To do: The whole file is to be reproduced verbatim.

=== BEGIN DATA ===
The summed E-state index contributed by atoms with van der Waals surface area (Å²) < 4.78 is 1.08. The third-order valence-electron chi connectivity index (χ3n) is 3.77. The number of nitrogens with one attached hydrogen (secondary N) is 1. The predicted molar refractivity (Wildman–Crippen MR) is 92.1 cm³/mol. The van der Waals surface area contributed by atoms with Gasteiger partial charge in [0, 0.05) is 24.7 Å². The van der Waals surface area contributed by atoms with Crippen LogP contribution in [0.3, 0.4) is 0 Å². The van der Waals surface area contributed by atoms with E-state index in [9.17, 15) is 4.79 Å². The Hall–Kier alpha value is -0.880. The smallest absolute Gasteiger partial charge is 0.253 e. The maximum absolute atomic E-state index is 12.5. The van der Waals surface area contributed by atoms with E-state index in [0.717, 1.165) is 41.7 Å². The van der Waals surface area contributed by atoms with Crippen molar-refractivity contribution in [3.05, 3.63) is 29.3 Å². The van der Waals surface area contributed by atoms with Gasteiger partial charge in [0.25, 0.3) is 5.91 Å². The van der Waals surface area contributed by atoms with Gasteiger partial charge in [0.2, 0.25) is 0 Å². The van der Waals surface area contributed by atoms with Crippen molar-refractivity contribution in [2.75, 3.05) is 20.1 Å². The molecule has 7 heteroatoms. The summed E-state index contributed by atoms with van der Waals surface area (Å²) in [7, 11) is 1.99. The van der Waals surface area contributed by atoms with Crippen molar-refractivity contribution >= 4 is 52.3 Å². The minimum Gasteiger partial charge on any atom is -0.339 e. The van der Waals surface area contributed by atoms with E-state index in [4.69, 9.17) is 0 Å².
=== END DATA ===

The summed E-state index contributed by atoms with van der Waals surface area (Å²) < 4.78 is 1.08. The third-order valence-electron chi connectivity index (χ3n) is 3.77. The number of nitrogens with one attached hydrogen (secondary N) is 1. The predicted molar refractivity (Wildman–Crippen MR) is 92.1 cm³/mol. The van der Waals surface area contributed by atoms with Gasteiger partial charge in [0, 0.05) is 24.7 Å². The van der Waals surface area contributed by atoms with Crippen LogP contribution in [0.3, 0.4) is 0 Å². The van der Waals surface area contributed by atoms with E-state index in [9.17, 15) is 4.79 Å². The Hall–Kier alpha value is -0.880. The smallest absolute Gasteiger partial charge is 0.253 e. The maximum absolute atomic E-state index is 12.5. The van der Waals surface area contributed by atoms with E-state index in [0.717, 1.165) is 41.7 Å². The van der Waals surface area contributed by atoms with Crippen molar-refractivity contribution in [3.05, 3.63) is 29.3 Å². The van der Waals surface area contributed by atoms with Gasteiger partial charge in [0.25, 0.3) is 5.91 Å². The van der Waals surface area contributed by atoms with Gasteiger partial charge in [0.2, 0.25) is 0 Å². The van der Waals surface area contributed by atoms with Crippen molar-refractivity contribution in [2.75, 3.05) is 20.1 Å². The molecule has 7 heteroatoms. The summed E-state index contributed by atoms with van der Waals surface area (Å²) in [7, 11) is 1.99. The van der Waals surface area contributed by atoms with Crippen molar-refractivity contribution >= 4 is 52.3 Å². The minimum Gasteiger partial charge on any atom is -0.339 e. The van der Waals surface area contributed by atoms with E-state index in [4.69, 9.17) is 0 Å².